Behind the slightly catastrophic title of one of this morning’s break-up sessions stood a very interesting problematic. Indeed, the panel conducted by Vineet Rai, an equity investor specialized in microfinance investments, was set to address three questions that are fundamental to the understanding and future of the microfinance industry: Where had the funding drought that affected MFIs following the October 2010 crisis come from?And most importantly: How did we deal with it, and what lies ahead in terms of funding for micro-credit providers?

These questions were successively taken on by six high-rolling panelists: (1) CS Ghosh, the Chairman and Managing director of Bhandhan Services,(2) Dr. Alok Pande, Director of the Department of Financial services at the Ministry of Finance, (3) S K V Srinivasan, ED of IDBI Bank, (4) P K Saha, Chief General Manager of SIDBI, (5) S Sengupta, CEO of Arohan Financial Services and (6) Prashant Thakkar, Global Business Head, Microfinance, at Standard Ch…

Banking on Self Help Groups: What Can We Learn For Its Second Stage Strategy

11:15: SHGs introduction by “Srinivasan”. This is a panel discussion, featuring all men, which is pretty ironic given that SHGs are primarily intended for women. This guy is really optimistic about this session, which is an hour and a half long. The video quality makes the panel discussion look like a silent film.
11:16: “Ajay” has written a book on SHGs, and is proceeding to give a speech. He’s starting with a “statement”. What ever happened to the SHG model? I don’t know Ajay, but I think we’re going to find out.
11:18: “53% of rural households have been covered by SHGs” This number sounds really, really large. What does coverage even mean? Now he’s saying coverage is 200% in some states and union territories. I may not know a lot of math, but I know that you can only cover 100% of an area… “In some ways the numbers don’t square”.
11:19: He’s citing some study which found only 51% of SHG households were poor, across all types of SHGs. Though logically, if you just study SHG membe…

SPARK Presentation: Savings Products - Understanding What Works

In this Spark session, Nikhil & Kenny throw light on how behavioral economics and  observations from studies on marketing and technology can be used in designing better savings products for lower income communities. The session also highlights features of savings products from impact evaluations around the globe.

Look out for CMF's upcoming video documentary on Savings next month!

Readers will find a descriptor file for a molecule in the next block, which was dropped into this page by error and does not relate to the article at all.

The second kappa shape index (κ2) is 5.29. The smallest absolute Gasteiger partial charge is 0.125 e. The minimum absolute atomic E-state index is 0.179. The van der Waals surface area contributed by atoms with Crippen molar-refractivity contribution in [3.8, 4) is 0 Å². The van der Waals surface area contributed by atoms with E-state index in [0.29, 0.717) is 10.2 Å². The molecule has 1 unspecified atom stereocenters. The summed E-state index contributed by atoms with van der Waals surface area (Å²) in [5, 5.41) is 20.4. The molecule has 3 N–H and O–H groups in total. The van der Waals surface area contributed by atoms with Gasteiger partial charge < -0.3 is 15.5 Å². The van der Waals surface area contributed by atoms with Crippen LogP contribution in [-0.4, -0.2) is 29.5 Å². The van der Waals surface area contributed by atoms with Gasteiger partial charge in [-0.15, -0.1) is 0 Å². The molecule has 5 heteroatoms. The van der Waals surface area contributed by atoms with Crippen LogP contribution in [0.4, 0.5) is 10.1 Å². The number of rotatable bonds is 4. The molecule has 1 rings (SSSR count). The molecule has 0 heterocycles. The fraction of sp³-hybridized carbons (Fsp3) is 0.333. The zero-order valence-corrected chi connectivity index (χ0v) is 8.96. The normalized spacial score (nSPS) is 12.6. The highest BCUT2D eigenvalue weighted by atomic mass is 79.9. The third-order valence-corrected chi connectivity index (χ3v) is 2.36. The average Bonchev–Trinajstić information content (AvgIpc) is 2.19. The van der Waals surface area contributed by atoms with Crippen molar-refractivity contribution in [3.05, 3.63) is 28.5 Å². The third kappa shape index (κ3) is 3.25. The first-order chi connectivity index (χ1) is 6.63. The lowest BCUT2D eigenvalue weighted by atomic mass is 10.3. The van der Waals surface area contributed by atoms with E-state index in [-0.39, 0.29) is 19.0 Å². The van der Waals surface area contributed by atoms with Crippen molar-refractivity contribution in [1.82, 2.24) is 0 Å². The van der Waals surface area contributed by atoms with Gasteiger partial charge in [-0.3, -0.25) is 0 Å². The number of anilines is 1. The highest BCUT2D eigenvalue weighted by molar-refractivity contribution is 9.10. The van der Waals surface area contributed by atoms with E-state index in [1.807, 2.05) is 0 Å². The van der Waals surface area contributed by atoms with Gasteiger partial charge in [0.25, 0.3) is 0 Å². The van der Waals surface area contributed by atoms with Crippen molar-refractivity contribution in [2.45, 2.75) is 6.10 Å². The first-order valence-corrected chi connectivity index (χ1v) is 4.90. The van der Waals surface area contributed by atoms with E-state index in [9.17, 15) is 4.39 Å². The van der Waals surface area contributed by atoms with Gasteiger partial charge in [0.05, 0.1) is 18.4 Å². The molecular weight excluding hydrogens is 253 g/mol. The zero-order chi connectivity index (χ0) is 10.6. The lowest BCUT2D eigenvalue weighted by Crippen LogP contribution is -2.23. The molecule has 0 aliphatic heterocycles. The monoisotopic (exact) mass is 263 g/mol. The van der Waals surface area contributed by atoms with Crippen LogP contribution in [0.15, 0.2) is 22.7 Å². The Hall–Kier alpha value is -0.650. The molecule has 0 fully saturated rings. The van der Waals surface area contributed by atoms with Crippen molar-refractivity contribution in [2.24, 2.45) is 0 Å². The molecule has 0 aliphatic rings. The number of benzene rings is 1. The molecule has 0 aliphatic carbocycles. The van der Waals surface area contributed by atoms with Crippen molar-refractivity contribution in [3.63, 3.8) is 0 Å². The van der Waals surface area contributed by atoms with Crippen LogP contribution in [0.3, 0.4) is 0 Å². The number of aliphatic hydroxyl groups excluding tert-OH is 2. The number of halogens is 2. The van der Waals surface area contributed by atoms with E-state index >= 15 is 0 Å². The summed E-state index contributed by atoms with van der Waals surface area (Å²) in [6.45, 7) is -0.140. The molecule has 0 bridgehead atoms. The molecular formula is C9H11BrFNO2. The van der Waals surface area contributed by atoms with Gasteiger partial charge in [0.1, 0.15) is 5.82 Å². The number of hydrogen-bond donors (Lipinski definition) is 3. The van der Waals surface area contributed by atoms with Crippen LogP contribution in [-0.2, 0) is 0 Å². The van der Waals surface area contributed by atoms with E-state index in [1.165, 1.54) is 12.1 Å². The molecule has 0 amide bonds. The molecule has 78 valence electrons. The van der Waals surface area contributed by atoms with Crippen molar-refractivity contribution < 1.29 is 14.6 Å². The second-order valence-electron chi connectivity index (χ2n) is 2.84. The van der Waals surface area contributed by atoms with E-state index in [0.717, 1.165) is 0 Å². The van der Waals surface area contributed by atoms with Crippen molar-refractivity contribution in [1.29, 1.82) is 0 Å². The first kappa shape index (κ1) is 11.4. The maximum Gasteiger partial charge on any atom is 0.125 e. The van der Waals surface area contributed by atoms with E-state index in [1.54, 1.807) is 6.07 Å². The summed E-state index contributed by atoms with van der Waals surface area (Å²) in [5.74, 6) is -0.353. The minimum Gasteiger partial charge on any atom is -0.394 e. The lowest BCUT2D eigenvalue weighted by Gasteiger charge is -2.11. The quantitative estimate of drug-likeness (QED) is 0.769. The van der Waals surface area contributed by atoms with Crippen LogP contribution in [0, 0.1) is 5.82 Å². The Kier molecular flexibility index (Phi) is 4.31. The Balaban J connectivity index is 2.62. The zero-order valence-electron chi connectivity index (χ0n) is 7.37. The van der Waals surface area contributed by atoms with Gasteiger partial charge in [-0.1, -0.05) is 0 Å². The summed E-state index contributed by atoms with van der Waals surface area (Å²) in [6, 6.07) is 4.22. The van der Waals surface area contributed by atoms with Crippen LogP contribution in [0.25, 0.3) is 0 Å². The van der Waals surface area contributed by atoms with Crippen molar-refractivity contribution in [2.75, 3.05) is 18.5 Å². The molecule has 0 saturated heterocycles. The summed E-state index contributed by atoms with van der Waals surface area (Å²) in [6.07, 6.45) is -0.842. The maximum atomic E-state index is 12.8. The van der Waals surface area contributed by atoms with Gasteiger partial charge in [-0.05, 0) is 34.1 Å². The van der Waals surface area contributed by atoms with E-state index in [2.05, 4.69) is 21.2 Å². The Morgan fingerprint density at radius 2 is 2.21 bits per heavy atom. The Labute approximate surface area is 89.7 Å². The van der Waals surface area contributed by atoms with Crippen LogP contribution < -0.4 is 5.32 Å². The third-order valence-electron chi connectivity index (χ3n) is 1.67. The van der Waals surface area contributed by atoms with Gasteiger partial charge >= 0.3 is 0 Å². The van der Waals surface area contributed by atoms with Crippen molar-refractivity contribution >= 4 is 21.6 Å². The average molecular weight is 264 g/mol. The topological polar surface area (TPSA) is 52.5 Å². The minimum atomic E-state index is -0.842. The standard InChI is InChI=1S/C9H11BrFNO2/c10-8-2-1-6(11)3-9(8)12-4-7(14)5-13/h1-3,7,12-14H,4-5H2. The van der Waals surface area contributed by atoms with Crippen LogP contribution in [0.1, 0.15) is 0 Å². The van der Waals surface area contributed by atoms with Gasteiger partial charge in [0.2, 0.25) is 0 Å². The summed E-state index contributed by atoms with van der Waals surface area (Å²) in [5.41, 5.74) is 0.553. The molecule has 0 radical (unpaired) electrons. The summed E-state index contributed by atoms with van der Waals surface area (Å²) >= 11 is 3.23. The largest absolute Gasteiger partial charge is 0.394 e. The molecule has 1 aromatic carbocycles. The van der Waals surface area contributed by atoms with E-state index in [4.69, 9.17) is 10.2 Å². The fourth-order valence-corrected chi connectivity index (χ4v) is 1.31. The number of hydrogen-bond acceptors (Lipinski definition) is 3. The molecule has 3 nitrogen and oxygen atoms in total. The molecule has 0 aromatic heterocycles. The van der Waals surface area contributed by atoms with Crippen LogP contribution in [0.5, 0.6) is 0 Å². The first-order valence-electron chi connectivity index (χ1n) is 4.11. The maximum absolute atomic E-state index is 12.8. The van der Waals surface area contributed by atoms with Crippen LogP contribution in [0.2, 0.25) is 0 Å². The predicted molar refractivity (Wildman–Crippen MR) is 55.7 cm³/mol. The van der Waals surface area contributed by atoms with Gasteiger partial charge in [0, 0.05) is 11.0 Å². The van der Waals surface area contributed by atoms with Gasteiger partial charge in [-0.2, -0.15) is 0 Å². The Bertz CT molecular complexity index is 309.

Understanding Chhattisgarh’s livelihood landscapes through PRADAN’s initiative

In a series to understand the ground realities of livelihood opportunities for the poor, CMF is currently interviewing a set of recognized practitioners. In our first episode, we feature Saroj Mahapatra, Programme Director, PRADAN - Chhattisgarh. PRADAN is a non-government, non-profit organization which works across seven of the poorest states in India with more than 2.68 lakh rural families to improve lives of the rural poor, by instigating systems that expand sustainable livelihood opportunities.
Chhattisgarh is one of the poorest Indian states according to the measures defined by the Human Development Index (HDI). PRADAN aims to organize women from rural families into Self Help Groups to enhance their sense of agency and livelihood capabilities for developing secured livelihood opportunities.
Agro-climatically, the entire state of Chhattisgarh falls in the category of Zone VII (Eastern plateau and hills zone) and can be subdivided into three sub agro-climatic zones. North and South C…

Is Safe Box all you need to save towards the next savings goal?

Helping the poor save more towards a specific goal, could be as simple as providing them a safe, secure device for savings – something as simple as a Piggy Bank or a Safe Box.Sounds too simple? 

Based on a RCT conducted by Dupas and Robinson (2012) in Western Kenya, providing the poor a Safe Box increased informal savings for health services by as much as 66%, compared to the comparison group. The experiment took place in Western Kenya with 113 ROSCA (Rotating Savings and Credit Association – where a group of individuals meet for a set period of time to save and borrow) participants, who were randomly assigned to treatment or control. 

Analyzing the BC Model (Part IV) – Policy Recommendations to Improve its Functionality

[Terminology: Banking Facilitators (BFs) disseminate education on bank products and collect documents from clients on the bank’s behalf, along with offering a host of other products.]
Our first post in the series discussed the significant advantages of using information and communications (ICT) technology based models for promoting financial inclusion and in our second and third posts, we discussed reasons for the low usage of No-Frills accounts and the problems faced by each tier in the BC model itself. In the last post in this series, we’ll discuss some policy recommendations to improve the functionality of the BC model and improve its financial viability.These policy recommendations aim to solve operational problems with an objective to improve the functioning of BCs and make the model sustainable.